Clinical Applications of Neuromodulation: Spinal Cord Stimulation for Abdominal Pain



Chronic abdominal pain poses significant challenges to patients and physicians alike. For patients, pain can limit both professional and personal quality of life. It results in increased doctor visits, imaging and surgery interventions that frequently fail to find a cause or provide relief. For physicians, identification of etiology is fraught with difficulty, largely due to the fact that visceral pain is frequently diffuse and is poorly localized and referred to somatic structures. Abdominal pain is one of the most common complaints for primary care visits and is the leading reason for gastroenterological consultation. These challenges taken together with the high prevalence, frequent office visits and extensive work-up, as well as decreases in productivity, work hours, and socioeconomic status, make chronic abdominal pain a significant burden on the patient, physician, healthcare system, and society as a whole. In the United States alone, between 20 and 45 % of Americans will suffer from chronic visceral pain, of these only 50–70 % will have a definitive etiology of their pain identified. Recent research has provided data helping to better elucidate visceral pain pathways and the dorsal column’s role in not only transmission but also amplification of visceral pain. Exciting data in both animal models and human subjects has demonstrated that spinal cord stimulation of the dorsal horn can provide analgesia for chronic visceral pain and improve both quality of life and functional status.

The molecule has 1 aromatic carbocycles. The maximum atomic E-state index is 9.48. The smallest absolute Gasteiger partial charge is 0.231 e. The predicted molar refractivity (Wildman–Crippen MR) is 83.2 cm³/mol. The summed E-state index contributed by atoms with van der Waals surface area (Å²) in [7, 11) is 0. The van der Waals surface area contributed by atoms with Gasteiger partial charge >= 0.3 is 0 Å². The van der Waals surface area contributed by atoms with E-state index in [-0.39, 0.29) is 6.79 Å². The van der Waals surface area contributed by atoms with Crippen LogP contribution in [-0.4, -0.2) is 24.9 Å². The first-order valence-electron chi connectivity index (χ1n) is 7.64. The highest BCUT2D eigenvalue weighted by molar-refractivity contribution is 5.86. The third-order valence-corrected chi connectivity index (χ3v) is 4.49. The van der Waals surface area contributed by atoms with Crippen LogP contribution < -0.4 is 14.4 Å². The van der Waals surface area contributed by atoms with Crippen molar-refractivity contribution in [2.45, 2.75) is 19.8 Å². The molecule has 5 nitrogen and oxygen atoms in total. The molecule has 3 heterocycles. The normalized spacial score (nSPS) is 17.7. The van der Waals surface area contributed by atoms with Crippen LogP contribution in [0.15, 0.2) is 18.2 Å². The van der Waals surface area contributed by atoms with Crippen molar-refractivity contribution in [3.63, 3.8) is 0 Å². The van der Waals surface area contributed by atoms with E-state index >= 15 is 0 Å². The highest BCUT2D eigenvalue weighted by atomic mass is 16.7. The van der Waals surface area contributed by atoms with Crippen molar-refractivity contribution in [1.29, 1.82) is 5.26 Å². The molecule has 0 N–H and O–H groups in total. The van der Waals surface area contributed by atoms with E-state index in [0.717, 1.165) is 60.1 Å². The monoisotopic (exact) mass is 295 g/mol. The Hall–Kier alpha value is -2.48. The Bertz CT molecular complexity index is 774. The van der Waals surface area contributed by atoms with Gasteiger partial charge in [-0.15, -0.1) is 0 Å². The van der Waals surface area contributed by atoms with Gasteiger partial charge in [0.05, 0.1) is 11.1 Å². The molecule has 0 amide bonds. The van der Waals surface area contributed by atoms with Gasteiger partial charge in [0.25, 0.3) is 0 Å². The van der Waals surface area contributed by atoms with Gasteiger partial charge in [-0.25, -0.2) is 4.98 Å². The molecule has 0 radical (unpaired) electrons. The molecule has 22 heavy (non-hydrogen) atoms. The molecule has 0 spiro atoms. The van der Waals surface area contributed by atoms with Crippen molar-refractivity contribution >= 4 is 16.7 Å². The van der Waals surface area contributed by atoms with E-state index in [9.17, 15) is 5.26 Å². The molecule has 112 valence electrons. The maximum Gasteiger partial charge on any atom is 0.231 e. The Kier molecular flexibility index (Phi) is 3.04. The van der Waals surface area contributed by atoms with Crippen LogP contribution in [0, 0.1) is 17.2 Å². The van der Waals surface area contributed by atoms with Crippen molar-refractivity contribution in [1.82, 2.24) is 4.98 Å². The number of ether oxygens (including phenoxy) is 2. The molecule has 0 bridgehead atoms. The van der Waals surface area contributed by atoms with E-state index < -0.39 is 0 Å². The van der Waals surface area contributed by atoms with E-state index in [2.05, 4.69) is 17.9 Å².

Chronic Pancreatitis Dorsal Horn Familial Mediterranean Fever Complex Regional Pain Syndrome Spinal Cord Stimulation 
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Copyright information

© American Academy of Pain Medicine 2013

Authors and Affiliations

  1. 1.Department of Carolinas Pain Institute, Center for Clinical ResearchWake Forest Baptist Medical CenterWinston SalemUSA
  2. 2.Department of AnesthesiologyWake Forest Baptist Medical CenterWinston-SalemUSA

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